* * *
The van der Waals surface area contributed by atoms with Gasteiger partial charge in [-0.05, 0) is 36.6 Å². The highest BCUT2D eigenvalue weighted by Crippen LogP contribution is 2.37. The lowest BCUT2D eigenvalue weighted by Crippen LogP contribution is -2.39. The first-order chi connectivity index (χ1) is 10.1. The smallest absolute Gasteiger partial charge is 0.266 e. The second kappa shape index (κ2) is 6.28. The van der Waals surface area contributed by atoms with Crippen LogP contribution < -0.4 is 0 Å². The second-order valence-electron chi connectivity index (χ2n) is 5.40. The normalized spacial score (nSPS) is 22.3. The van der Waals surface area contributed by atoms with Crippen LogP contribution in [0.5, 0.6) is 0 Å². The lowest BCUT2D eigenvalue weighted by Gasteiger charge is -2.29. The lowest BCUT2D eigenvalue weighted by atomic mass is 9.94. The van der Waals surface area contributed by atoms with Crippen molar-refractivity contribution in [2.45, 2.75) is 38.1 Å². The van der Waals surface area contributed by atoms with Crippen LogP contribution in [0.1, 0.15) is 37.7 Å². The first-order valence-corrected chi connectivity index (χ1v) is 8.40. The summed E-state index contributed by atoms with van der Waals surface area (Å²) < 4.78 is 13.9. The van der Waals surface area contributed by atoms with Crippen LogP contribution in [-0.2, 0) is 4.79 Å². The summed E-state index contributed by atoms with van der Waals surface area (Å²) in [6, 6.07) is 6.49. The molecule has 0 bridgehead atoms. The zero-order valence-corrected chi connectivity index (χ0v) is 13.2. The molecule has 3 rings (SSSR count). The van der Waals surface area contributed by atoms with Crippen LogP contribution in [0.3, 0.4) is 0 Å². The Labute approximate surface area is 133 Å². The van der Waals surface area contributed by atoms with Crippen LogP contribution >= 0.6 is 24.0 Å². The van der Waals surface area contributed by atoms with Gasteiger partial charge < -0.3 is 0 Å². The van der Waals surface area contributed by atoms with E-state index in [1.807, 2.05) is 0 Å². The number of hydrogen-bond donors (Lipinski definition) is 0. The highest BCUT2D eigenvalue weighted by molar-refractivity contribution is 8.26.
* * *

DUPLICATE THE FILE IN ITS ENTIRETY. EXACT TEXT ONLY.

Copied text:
The van der Waals surface area contributed by atoms with Gasteiger partial charge in [-0.05, 0) is 36.6 Å². The highest BCUT2D eigenvalue weighted by Crippen LogP contribution is 2.37. The lowest BCUT2D eigenvalue weighted by Crippen LogP contribution is -2.39. The first-order chi connectivity index (χ1) is 10.1. The smallest absolute Gasteiger partial charge is 0.266 e. The second kappa shape index (κ2) is 6.28. The van der Waals surface area contributed by atoms with Crippen LogP contribution < -0.4 is 0 Å². The second-order valence-electron chi connectivity index (χ2n) is 5.40. The normalized spacial score (nSPS) is 22.3. The van der Waals surface area contributed by atoms with Crippen LogP contribution in [0.5, 0.6) is 0 Å². The lowest BCUT2D eigenvalue weighted by Gasteiger charge is -2.29. The lowest BCUT2D eigenvalue weighted by atomic mass is 9.94. The van der Waals surface area contributed by atoms with Crippen molar-refractivity contribution in [2.45, 2.75) is 38.1 Å². The van der Waals surface area contributed by atoms with Crippen LogP contribution in [0.1, 0.15) is 37.7 Å². The first-order valence-corrected chi connectivity index (χ1v) is 8.40. The summed E-state index contributed by atoms with van der Waals surface area (Å²) < 4.78 is 13.9. The van der Waals surface area contributed by atoms with Crippen LogP contribution in [-0.2, 0) is 4.79 Å². The summed E-state index contributed by atoms with van der Waals surface area (Å²) in [6, 6.07) is 6.49. The molecule has 0 bridgehead atoms. The zero-order valence-corrected chi connectivity index (χ0v) is 13.2. The molecule has 3 rings (SSSR count). The van der Waals surface area contributed by atoms with Crippen LogP contribution in [0.3, 0.4) is 0 Å². The Labute approximate surface area is 133 Å². The van der Waals surface area contributed by atoms with Crippen LogP contribution >= 0.6 is 24.0 Å². The van der Waals surface area contributed by atoms with Gasteiger partial charge < -0.3 is 0 Å². The van der Waals surface area contributed by atoms with E-state index in [1.807, 2.05) is 0 Å². The number of hydrogen-bond donors (Lipinski definition) is 0. The highest BCUT2D eigenvalue weighted by molar-refractivity contribution is 8.26.